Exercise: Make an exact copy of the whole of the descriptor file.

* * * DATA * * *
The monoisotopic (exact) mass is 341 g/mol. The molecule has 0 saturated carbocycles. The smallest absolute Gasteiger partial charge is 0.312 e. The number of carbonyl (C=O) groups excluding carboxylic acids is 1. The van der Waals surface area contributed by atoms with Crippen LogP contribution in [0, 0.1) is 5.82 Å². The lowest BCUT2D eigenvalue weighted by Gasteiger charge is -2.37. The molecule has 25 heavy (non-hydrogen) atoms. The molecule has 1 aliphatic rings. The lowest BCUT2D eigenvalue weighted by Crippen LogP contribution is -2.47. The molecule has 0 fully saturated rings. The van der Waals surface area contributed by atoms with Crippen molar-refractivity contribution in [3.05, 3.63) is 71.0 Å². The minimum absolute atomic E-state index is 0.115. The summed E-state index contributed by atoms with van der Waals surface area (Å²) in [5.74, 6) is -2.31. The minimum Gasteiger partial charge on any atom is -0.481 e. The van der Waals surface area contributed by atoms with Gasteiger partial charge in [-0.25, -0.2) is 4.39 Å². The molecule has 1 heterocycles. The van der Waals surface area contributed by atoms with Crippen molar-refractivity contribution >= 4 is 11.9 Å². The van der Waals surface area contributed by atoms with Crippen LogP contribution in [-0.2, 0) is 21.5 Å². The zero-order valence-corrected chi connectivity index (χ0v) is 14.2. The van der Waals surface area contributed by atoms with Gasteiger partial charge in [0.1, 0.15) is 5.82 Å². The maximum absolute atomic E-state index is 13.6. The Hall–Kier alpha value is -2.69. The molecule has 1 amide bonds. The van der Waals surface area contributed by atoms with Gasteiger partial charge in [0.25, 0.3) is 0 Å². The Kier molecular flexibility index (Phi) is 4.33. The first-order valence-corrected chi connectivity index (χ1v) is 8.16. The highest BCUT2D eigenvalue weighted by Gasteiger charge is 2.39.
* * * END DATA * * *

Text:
The monoisotopic (exact) mass is 341 g/mol. The molecule has 0 saturated carbocycles. The smallest absolute Gasteiger partial charge is 0.312 e. The number of carbonyl (C=O) groups excluding carboxylic acids is 1. The van der Waals surface area contributed by atoms with Crippen LogP contribution in [0, 0.1) is 5.82 Å². The lowest BCUT2D eigenvalue weighted by Gasteiger charge is -2.37. The molecule has 25 heavy (non-hydrogen) atoms. The molecule has 1 aliphatic rings. The lowest BCUT2D eigenvalue weighted by Crippen LogP contribution is -2.47. The molecule has 0 fully saturated rings. The van der Waals surface area contributed by atoms with Crippen molar-refractivity contribution in [3.05, 3.63) is 71.0 Å². The minimum absolute atomic E-state index is 0.115. The summed E-state index contributed by atoms with van der Waals surface area (Å²) in [5.74, 6) is -2.31. The minimum Gasteiger partial charge on any atom is -0.481 e. The van der Waals surface area contributed by atoms with Gasteiger partial charge in [-0.25, -0.2) is 4.39 Å². The molecule has 1 heterocycles. The van der Waals surface area contributed by atoms with Crippen molar-refractivity contribution >= 4 is 11.9 Å². The van der Waals surface area contributed by atoms with Crippen LogP contribution in [-0.2, 0) is 21.5 Å². The zero-order valence-corrected chi connectivity index (χ0v) is 14.2. The van der Waals surface area contributed by atoms with Gasteiger partial charge in [0.1, 0.15) is 5.82 Å². The maximum absolute atomic E-state index is 13.6. The Hall–Kier alpha value is -2.69. The molecule has 1 amide bonds. The van der Waals surface area contributed by atoms with Gasteiger partial charge in [0.25, 0.3) is 0 Å². The Kier molecular flexibility index (Phi) is 4.33. The first-order valence-corrected chi connectivity index (χ1v) is 8.16. The highest BCUT2D eigenvalue weighted by Gasteiger charge is 2.39.